A Smell of Burning Starts the Day

Susan Tichy, Author Wesleyan University Press $10.95 (77p) ISBN 978-0-8195-1154-6
The great grandniece of a soldier who was part of the occupying U.S. army in command of the Tarlac Province of the Phillipines at the turn of the century, Tichy ( The Hands in Exile ) translates the specific circumstances of Filipinos during the Insurrection and its aftermath into universally accessible verse. With chilling clarity, she depicts a people of courage and restraint. Sensitively but never sentimentally, she tells their stories of then and now, and her own while visiting Tarlac in 1985. The poems, which often include dialogue and resemble prose, are relentlessly direct: many of the voices speak to the second person, while the narrator, the ``I,'' questions, criticizes and reveals with the innocence and persistence of a child. Tichy weaves the rich, colorful fabric of her subjects' lives honestly and humbly, with respect and wonder. She structures her lines so that the sadness of a thought comes quietly at the end, like a sigh, the crystalline images powerful and lingering: ``Even the baby is still, watching the plastic gunship / fish air behind the heads / of three seated, solemn men. /Two girls in love with the same boy /giggle in the crisscross shade. But not one person / claps hands, taps a foot, or sways / although it is permitted, now, to dance.'' (October)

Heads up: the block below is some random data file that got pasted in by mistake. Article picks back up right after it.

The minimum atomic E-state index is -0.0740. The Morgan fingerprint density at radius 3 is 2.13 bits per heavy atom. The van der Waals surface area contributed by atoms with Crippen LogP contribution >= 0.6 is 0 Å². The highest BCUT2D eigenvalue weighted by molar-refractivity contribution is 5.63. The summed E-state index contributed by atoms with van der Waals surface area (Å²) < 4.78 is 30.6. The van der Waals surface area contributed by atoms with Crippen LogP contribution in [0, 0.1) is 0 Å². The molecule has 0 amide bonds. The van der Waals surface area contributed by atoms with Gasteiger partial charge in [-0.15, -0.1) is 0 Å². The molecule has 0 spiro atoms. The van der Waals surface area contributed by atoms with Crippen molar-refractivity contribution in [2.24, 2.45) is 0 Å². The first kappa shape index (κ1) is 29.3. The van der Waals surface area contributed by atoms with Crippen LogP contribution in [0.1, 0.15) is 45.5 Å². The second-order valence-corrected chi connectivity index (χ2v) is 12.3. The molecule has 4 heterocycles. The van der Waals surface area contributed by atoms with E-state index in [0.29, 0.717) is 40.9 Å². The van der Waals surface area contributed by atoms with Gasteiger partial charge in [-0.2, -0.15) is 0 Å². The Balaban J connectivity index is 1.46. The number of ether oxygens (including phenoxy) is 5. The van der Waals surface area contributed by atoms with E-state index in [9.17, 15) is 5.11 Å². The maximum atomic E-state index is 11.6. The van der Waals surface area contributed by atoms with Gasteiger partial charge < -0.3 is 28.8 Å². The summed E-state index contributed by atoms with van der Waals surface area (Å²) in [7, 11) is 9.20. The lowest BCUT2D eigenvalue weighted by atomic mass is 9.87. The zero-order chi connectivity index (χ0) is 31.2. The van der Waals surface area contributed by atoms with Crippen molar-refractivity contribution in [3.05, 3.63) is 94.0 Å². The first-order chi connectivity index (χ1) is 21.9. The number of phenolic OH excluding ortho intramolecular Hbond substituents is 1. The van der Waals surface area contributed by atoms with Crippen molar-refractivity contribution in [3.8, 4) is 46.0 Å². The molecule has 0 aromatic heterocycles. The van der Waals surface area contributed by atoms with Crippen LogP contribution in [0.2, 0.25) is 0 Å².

Reviewed on: 08/05/1988
Release date: 08/01/1988
Genre: Fiction
Hardcover - 77 pages - 978-0-8195-2153-8
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